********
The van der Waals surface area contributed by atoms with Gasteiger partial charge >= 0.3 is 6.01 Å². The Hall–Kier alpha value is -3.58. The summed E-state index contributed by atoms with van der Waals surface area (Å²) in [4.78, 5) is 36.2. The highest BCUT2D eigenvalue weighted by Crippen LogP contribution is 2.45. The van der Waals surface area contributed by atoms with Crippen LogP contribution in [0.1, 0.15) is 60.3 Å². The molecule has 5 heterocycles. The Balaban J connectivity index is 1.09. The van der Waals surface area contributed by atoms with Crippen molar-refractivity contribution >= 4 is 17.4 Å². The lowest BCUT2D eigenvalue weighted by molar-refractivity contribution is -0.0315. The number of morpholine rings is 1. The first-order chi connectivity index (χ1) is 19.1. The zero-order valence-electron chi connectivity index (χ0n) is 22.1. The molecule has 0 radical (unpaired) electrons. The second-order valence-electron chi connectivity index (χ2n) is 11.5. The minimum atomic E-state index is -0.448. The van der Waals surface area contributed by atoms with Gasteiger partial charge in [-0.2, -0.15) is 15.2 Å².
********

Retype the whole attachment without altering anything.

The van der Waals surface area contributed by atoms with Gasteiger partial charge >= 0.3 is 6.01 Å². The Hall–Kier alpha value is -3.58. The summed E-state index contributed by atoms with van der Waals surface area (Å²) in [4.78, 5) is 36.2. The highest BCUT2D eigenvalue weighted by Crippen LogP contribution is 2.45. The van der Waals surface area contributed by atoms with Crippen LogP contribution in [0.1, 0.15) is 60.3 Å². The molecule has 5 heterocycles. The Balaban J connectivity index is 1.09. The van der Waals surface area contributed by atoms with Crippen molar-refractivity contribution >= 4 is 17.4 Å². The lowest BCUT2D eigenvalue weighted by molar-refractivity contribution is -0.0315. The number of morpholine rings is 1. The first-order chi connectivity index (χ1) is 19.1. The zero-order valence-electron chi connectivity index (χ0n) is 22.1. The molecule has 0 radical (unpaired) electrons. The second-order valence-electron chi connectivity index (χ2n) is 11.5. The minimum atomic E-state index is -0.448. The van der Waals surface area contributed by atoms with Gasteiger partial charge in [-0.2, -0.15) is 15.2 Å².